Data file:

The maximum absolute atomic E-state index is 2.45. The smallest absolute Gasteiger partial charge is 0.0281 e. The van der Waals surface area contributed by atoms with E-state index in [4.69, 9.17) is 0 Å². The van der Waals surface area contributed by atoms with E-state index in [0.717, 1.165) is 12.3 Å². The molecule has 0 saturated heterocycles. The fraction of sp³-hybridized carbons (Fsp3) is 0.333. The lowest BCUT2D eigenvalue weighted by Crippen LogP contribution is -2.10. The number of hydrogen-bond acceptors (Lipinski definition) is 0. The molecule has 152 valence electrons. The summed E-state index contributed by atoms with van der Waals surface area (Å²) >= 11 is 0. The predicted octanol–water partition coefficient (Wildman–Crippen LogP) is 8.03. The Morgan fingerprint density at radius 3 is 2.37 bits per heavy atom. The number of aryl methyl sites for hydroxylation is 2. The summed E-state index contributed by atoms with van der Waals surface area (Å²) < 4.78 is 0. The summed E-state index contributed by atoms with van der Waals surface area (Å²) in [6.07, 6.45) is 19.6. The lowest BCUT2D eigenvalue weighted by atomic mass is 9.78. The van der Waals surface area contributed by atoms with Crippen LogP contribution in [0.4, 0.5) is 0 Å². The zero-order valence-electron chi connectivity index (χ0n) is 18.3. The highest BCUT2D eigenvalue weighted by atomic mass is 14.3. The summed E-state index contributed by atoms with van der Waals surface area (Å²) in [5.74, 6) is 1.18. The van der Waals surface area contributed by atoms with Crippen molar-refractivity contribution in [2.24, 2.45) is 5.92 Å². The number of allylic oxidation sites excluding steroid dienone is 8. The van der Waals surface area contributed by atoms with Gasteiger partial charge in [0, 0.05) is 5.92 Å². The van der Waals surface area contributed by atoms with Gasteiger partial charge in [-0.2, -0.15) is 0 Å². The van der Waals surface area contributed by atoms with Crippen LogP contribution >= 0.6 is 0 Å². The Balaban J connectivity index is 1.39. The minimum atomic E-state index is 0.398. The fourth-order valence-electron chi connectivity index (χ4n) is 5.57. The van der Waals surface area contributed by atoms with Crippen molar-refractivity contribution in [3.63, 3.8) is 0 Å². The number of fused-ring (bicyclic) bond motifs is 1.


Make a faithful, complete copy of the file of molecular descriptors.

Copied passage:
The maximum absolute atomic E-state index is 2.45. The smallest absolute Gasteiger partial charge is 0.0281 e. The van der Waals surface area contributed by atoms with E-state index in [4.69, 9.17) is 0 Å². The van der Waals surface area contributed by atoms with E-state index in [0.717, 1.165) is 12.3 Å². The molecule has 0 saturated heterocycles. The fraction of sp³-hybridized carbons (Fsp3) is 0.333. The lowest BCUT2D eigenvalue weighted by Crippen LogP contribution is -2.10. The number of hydrogen-bond acceptors (Lipinski definition) is 0. The molecule has 152 valence electrons. The summed E-state index contributed by atoms with van der Waals surface area (Å²) >= 11 is 0. The predicted octanol–water partition coefficient (Wildman–Crippen LogP) is 8.03. The Morgan fingerprint density at radius 3 is 2.37 bits per heavy atom. The number of aryl methyl sites for hydroxylation is 2. The summed E-state index contributed by atoms with van der Waals surface area (Å²) < 4.78 is 0. The summed E-state index contributed by atoms with van der Waals surface area (Å²) in [6.07, 6.45) is 19.6. The lowest BCUT2D eigenvalue weighted by atomic mass is 9.78. The van der Waals surface area contributed by atoms with Crippen LogP contribution in [0.4, 0.5) is 0 Å². The zero-order valence-electron chi connectivity index (χ0n) is 18.3. The highest BCUT2D eigenvalue weighted by atomic mass is 14.3. The summed E-state index contributed by atoms with van der Waals surface area (Å²) in [5.74, 6) is 1.18. The van der Waals surface area contributed by atoms with Crippen molar-refractivity contribution in [2.24, 2.45) is 5.92 Å². The number of allylic oxidation sites excluding steroid dienone is 8. The van der Waals surface area contributed by atoms with Gasteiger partial charge in [0, 0.05) is 5.92 Å². The van der Waals surface area contributed by atoms with Gasteiger partial charge in [-0.2, -0.15) is 0 Å². The van der Waals surface area contributed by atoms with Crippen LogP contribution >= 0.6 is 0 Å². The Balaban J connectivity index is 1.39. The minimum atomic E-state index is 0.398. The fourth-order valence-electron chi connectivity index (χ4n) is 5.57. The van der Waals surface area contributed by atoms with Crippen molar-refractivity contribution in [3.63, 3.8) is 0 Å². The number of fused-ring (bicyclic) bond motifs is 1.